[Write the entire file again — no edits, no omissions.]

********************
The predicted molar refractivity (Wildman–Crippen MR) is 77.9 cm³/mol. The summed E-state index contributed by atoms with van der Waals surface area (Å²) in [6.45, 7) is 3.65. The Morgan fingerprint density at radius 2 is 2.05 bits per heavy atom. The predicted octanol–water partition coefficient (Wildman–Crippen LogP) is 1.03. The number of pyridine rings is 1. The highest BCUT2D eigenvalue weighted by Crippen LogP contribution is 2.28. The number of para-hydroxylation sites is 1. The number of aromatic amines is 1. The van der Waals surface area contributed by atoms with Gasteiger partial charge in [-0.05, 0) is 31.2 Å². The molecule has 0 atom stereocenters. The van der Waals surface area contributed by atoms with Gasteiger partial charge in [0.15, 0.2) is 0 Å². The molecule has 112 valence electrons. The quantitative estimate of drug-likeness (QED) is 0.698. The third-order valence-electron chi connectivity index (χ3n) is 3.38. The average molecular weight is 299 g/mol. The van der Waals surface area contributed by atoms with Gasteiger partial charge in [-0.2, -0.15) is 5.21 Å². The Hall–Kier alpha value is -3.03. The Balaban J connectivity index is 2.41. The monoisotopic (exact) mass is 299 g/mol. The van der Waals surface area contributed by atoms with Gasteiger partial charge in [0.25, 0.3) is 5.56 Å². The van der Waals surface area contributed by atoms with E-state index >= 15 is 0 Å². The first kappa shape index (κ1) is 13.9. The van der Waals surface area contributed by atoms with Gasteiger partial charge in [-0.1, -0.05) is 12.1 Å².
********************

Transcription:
The predicted molar refractivity (Wildman–Crippen MR) is 77.9 cm³/mol. The summed E-state index contributed by atoms with van der Waals surface area (Å²) in [6.45, 7) is 3.65. The Morgan fingerprint density at radius 2 is 2.05 bits per heavy atom. The predicted octanol–water partition coefficient (Wildman–Crippen LogP) is 1.03. The number of pyridine rings is 1. The highest BCUT2D eigenvalue weighted by Crippen LogP contribution is 2.28. The number of para-hydroxylation sites is 1. The number of aromatic amines is 1. The van der Waals surface area contributed by atoms with Gasteiger partial charge in [-0.05, 0) is 31.2 Å². The molecule has 0 atom stereocenters. The van der Waals surface area contributed by atoms with Gasteiger partial charge in [0.15, 0.2) is 0 Å². The molecule has 112 valence electrons. The quantitative estimate of drug-likeness (QED) is 0.698. The third-order valence-electron chi connectivity index (χ3n) is 3.38. The average molecular weight is 299 g/mol. The van der Waals surface area contributed by atoms with Gasteiger partial charge in [-0.2, -0.15) is 5.21 Å². The Hall–Kier alpha value is -3.03. The Balaban J connectivity index is 2.41. The monoisotopic (exact) mass is 299 g/mol. The van der Waals surface area contributed by atoms with Gasteiger partial charge in [0.25, 0.3) is 5.56 Å². The van der Waals surface area contributed by atoms with E-state index >= 15 is 0 Å². The first kappa shape index (κ1) is 13.9. The van der Waals surface area contributed by atoms with Gasteiger partial charge in [-0.1, -0.05) is 12.1 Å².